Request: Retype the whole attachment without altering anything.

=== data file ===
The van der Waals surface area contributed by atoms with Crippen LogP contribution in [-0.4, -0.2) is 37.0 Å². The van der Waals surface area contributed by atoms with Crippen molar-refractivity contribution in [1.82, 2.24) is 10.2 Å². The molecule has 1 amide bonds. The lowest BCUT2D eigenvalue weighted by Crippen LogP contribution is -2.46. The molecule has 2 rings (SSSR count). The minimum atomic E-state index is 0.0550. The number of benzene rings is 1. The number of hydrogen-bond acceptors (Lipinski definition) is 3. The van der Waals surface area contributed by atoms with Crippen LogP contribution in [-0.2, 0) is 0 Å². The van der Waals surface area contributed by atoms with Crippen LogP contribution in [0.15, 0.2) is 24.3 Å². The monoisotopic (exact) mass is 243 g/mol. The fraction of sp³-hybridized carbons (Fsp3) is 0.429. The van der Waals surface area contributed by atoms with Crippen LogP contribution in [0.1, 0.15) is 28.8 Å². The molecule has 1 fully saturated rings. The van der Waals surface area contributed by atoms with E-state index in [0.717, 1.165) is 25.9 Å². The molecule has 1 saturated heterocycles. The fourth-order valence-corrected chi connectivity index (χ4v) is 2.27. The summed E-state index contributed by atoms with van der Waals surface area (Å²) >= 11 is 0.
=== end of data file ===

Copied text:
The van der Waals surface area contributed by atoms with Crippen LogP contribution in [-0.4, -0.2) is 37.0 Å². The van der Waals surface area contributed by atoms with Crippen molar-refractivity contribution in [1.82, 2.24) is 10.2 Å². The molecule has 1 amide bonds. The lowest BCUT2D eigenvalue weighted by Crippen LogP contribution is -2.46. The molecule has 2 rings (SSSR count). The minimum atomic E-state index is 0.0550. The number of benzene rings is 1. The number of hydrogen-bond acceptors (Lipinski definition) is 3. The van der Waals surface area contributed by atoms with Crippen LogP contribution in [-0.2, 0) is 0 Å². The van der Waals surface area contributed by atoms with Crippen LogP contribution in [0.15, 0.2) is 24.3 Å². The monoisotopic (exact) mass is 243 g/mol. The fraction of sp³-hybridized carbons (Fsp3) is 0.429. The van der Waals surface area contributed by atoms with Crippen LogP contribution in [0.1, 0.15) is 28.8 Å². The molecule has 1 fully saturated rings. The van der Waals surface area contributed by atoms with E-state index in [0.717, 1.165) is 25.9 Å². The molecule has 1 saturated heterocycles. The fourth-order valence-corrected chi connectivity index (χ4v) is 2.27. The summed E-state index contributed by atoms with van der Waals surface area (Å²) >= 11 is 0.